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College Students With ADHD


Updated June 19, 2014

Study Smarter Not Harder

Boredom and working memory are both issues for most people with ADHD. Research shows that multi-modal learning helps people learn and remember. So, rather than trying harder to force the information into your head, get creative. Wright gives these examples of creative ways to study and remember what you studied:
  • As you read highlight the text with different colors
  • Make notes and doodle them
  • Make audio notes with iphones or other recorders and review them as you walk across campus
  • Use mnemonics to create funny ways to remember stuff
  • Try standing up while you read
  • Try reading the assignment aloud to yourself using an expressive (not boring) voice
  • If you can, get the audio version of the book and listen to it while you take notes and/or exercise (a treadmill can help here)
  • Get a study buddy

Not everything works for every person, but do try mixing it up and see what happens. Wright also points out that taking study breaks every couple of hours and getting enough sleep are part of studying smarter, not harder. Sleep impacts learning in two ways. First, sleep deprivation has a negative impact on short term memory, which is what you’re using to learn the material when you study. Second, sleep is needed to move short term memories into long term memory, which is what you’ll be relying on come test time. So be sure to get enough sleep if you want to get the most out of your study time.

Schedule Your Study Time

Many students with ADHD are quite smart. They can often pull a passing grade in high school (or even a good one) just cramming the night before the tests. Odds are that strategy won’t work in college. Wright says a good rule of thumb for college is 2-2.5 hours of study time per week for every unit of course credit. “Basically, you should think of college as a job and plan to spend at least 40 hours a week on classes and class work,” she says. “What works for many students is to actually treat college as a job: for 9 hours a day, five days a week you’re working on school, which means during the day when you’re not in classes you’re somewhere studying or catching a quick bite to eat. Then you get to have the evenings and weekends off. If you like to play sports, you’ll have to make up those study hours spent on sports sometime. As long as you block out the requisite number of hours somewhere in your daily schedule and remember that school is your job, you should be fine.”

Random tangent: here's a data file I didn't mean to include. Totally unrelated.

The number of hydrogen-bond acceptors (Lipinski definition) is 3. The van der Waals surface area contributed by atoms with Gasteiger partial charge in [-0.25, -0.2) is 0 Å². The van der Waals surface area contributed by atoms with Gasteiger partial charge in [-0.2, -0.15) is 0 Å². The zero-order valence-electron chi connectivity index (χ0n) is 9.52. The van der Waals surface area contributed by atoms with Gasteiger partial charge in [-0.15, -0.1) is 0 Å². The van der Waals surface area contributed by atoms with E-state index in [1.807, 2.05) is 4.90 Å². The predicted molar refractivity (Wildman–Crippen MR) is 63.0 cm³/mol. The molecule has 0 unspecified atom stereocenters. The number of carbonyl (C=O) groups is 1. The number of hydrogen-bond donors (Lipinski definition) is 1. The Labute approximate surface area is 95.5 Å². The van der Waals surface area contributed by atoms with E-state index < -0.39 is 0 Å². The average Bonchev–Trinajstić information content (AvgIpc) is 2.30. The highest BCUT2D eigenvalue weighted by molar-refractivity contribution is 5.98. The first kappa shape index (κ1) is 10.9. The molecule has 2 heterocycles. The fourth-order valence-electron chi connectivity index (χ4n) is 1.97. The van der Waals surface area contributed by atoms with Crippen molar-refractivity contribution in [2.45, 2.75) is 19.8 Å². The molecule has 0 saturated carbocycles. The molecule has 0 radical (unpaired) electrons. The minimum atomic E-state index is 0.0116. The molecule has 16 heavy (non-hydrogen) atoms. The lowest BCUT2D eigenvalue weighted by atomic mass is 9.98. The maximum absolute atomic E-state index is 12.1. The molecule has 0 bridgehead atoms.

Plan Your Time to Keep on Track: Assess and Prioritize

It may sound strange, but it is very important to actively plan time to plan. If you don’t develop this habit, you’ll find yourself always being reactive rather than proactive. Wright suggests doing a high level plan for the week Monday morning, and for the weekend on Friday. Then doing a daily review of that plan over breakfast—possibly adding pertinent details—to make sure you know what’s coming your way that day. When you can assess what you need to do versus all that you could do, then you can prioritize what needs to be done first and take care of it.

Sticking to Your Plan

With ADHD, this is always the hard part. If you like rewards, use them. For instance, you can tell yourself, “I’ll read for 2 hours and then go to the coffee house.” You can negotiate rewards for good grades with your parents. If you’re competitive, use that. Pick some other student in your class whom you want to do better than and go for it. If you know you respond to social pressure, make plans with classmates to study together so you won’t let them down. Make appointments with tutors for the same reason. You may not need tutoring, but you may need structured study time. As these tips illustrate, there are all sorts of ways to help you stick with your plan. Sticking to your plan is also where a coach might come in handy.

ADHD Coaching in College

There is growing evidence, both research and anecdotal, that ADHD coaching can be a vital strategy in helping students learn to plan, prioritize and persist (follow the plan). Coaching helps students develop greater self-determination and direction. It reduces the overwhelm and anxiety many ADHD students feel and increases self confidence and self sufficiency.

What is so powerful about ADHD coaching is that through the process of being coached, students “learn how to coach themselves.” They learn the skills they need to be self sufficient and successful and actually strengthen their executive functioning skills in the process. “If you can develop your executive functioning, you can be more successful in more areas all on your own,” explains Wright. This is the strength ADHD coaching brings into an individual’s life.

Another bonus – because many coaches work on the phone, you can "take your coach with you" wherever you go. Unfortunately, it is surprisingly easy for students with ADHD to fall behind quickly without even realizing it. Being proactive and getting strategies in place early on to help ensure success is so much more effective than trying to dig out of a hole or correct failing grades. Consider getting started with an ADHD coach to help make the transition to college life a happy, successful and productive one.


Sarah D. Wright, MS, ACT. Edge Foundation. Email correspondence/interview. August 17 and 21, 2009.

Chris A. Zeigler Dendy, MS. “ADHD, Executive Function and School Success.” Attention Magazine. February 2008

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